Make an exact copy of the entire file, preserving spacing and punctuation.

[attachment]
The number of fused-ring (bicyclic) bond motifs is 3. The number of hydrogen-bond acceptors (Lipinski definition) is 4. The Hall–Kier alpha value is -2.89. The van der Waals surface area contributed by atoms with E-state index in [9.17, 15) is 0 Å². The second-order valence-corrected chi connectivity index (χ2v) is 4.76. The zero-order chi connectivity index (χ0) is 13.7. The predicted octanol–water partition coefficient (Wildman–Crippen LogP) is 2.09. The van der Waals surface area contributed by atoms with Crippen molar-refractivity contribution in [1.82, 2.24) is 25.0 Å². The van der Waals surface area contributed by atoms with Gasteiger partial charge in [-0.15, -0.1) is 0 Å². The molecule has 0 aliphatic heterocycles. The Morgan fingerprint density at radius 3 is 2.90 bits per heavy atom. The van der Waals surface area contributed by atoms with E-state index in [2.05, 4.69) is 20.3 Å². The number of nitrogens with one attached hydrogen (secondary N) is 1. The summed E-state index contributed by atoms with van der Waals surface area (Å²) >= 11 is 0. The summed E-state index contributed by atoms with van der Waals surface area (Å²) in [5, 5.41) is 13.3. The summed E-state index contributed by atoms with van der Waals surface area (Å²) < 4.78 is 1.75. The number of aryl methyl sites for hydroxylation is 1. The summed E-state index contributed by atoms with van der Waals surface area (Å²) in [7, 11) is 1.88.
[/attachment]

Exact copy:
The number of fused-ring (bicyclic) bond motifs is 3. The number of hydrogen-bond acceptors (Lipinski definition) is 4. The Hall–Kier alpha value is -2.89. The van der Waals surface area contributed by atoms with E-state index in [9.17, 15) is 0 Å². The second-order valence-corrected chi connectivity index (χ2v) is 4.76. The zero-order chi connectivity index (χ0) is 13.7. The predicted octanol–water partition coefficient (Wildman–Crippen LogP) is 2.09. The van der Waals surface area contributed by atoms with Crippen molar-refractivity contribution in [1.82, 2.24) is 25.0 Å². The van der Waals surface area contributed by atoms with Gasteiger partial charge in [-0.15, -0.1) is 0 Å². The molecule has 0 aliphatic heterocycles. The Morgan fingerprint density at radius 3 is 2.90 bits per heavy atom. The van der Waals surface area contributed by atoms with E-state index in [2.05, 4.69) is 20.3 Å². The number of nitrogens with one attached hydrogen (secondary N) is 1. The summed E-state index contributed by atoms with van der Waals surface area (Å²) >= 11 is 0. The summed E-state index contributed by atoms with van der Waals surface area (Å²) in [5, 5.41) is 13.3. The summed E-state index contributed by atoms with van der Waals surface area (Å²) < 4.78 is 1.75. The number of aryl methyl sites for hydroxylation is 1. The summed E-state index contributed by atoms with van der Waals surface area (Å²) in [7, 11) is 1.88.